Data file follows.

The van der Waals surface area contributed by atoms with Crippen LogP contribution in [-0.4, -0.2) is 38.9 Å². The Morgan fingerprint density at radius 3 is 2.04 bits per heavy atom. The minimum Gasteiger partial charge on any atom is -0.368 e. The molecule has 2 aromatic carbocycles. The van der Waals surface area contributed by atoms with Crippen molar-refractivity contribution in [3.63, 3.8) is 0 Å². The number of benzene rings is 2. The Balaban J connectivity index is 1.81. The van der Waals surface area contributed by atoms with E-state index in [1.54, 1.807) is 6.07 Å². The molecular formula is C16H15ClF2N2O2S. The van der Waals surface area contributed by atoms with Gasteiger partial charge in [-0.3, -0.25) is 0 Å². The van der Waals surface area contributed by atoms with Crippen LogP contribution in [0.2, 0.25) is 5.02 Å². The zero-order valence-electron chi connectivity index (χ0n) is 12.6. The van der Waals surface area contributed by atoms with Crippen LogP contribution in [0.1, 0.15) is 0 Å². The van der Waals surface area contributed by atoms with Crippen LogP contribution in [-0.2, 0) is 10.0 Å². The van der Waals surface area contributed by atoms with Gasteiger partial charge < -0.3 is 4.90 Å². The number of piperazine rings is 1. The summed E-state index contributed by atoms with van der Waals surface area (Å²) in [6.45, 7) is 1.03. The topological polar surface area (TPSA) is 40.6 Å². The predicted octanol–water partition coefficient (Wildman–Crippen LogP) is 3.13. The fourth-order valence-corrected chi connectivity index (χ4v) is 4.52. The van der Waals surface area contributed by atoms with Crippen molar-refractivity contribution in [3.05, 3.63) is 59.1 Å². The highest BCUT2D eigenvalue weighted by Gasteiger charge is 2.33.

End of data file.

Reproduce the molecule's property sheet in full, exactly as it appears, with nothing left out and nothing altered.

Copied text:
The van der Waals surface area contributed by atoms with Crippen LogP contribution in [-0.4, -0.2) is 38.9 Å². The Morgan fingerprint density at radius 3 is 2.04 bits per heavy atom. The minimum Gasteiger partial charge on any atom is -0.368 e. The molecule has 2 aromatic carbocycles. The van der Waals surface area contributed by atoms with Crippen molar-refractivity contribution in [3.63, 3.8) is 0 Å². The number of benzene rings is 2. The Balaban J connectivity index is 1.81. The van der Waals surface area contributed by atoms with E-state index in [1.54, 1.807) is 6.07 Å². The molecular formula is C16H15ClF2N2O2S. The van der Waals surface area contributed by atoms with Gasteiger partial charge in [-0.3, -0.25) is 0 Å². The van der Waals surface area contributed by atoms with Crippen LogP contribution in [0.2, 0.25) is 5.02 Å². The zero-order valence-electron chi connectivity index (χ0n) is 12.6. The van der Waals surface area contributed by atoms with Crippen LogP contribution in [0.1, 0.15) is 0 Å². The van der Waals surface area contributed by atoms with Crippen LogP contribution in [-0.2, 0) is 10.0 Å². The van der Waals surface area contributed by atoms with Gasteiger partial charge < -0.3 is 4.90 Å². The number of piperazine rings is 1. The summed E-state index contributed by atoms with van der Waals surface area (Å²) in [6.45, 7) is 1.03. The topological polar surface area (TPSA) is 40.6 Å². The predicted octanol–water partition coefficient (Wildman–Crippen LogP) is 3.13. The fourth-order valence-corrected chi connectivity index (χ4v) is 4.52. The van der Waals surface area contributed by atoms with Crippen molar-refractivity contribution in [3.05, 3.63) is 59.1 Å². The highest BCUT2D eigenvalue weighted by Gasteiger charge is 2.33.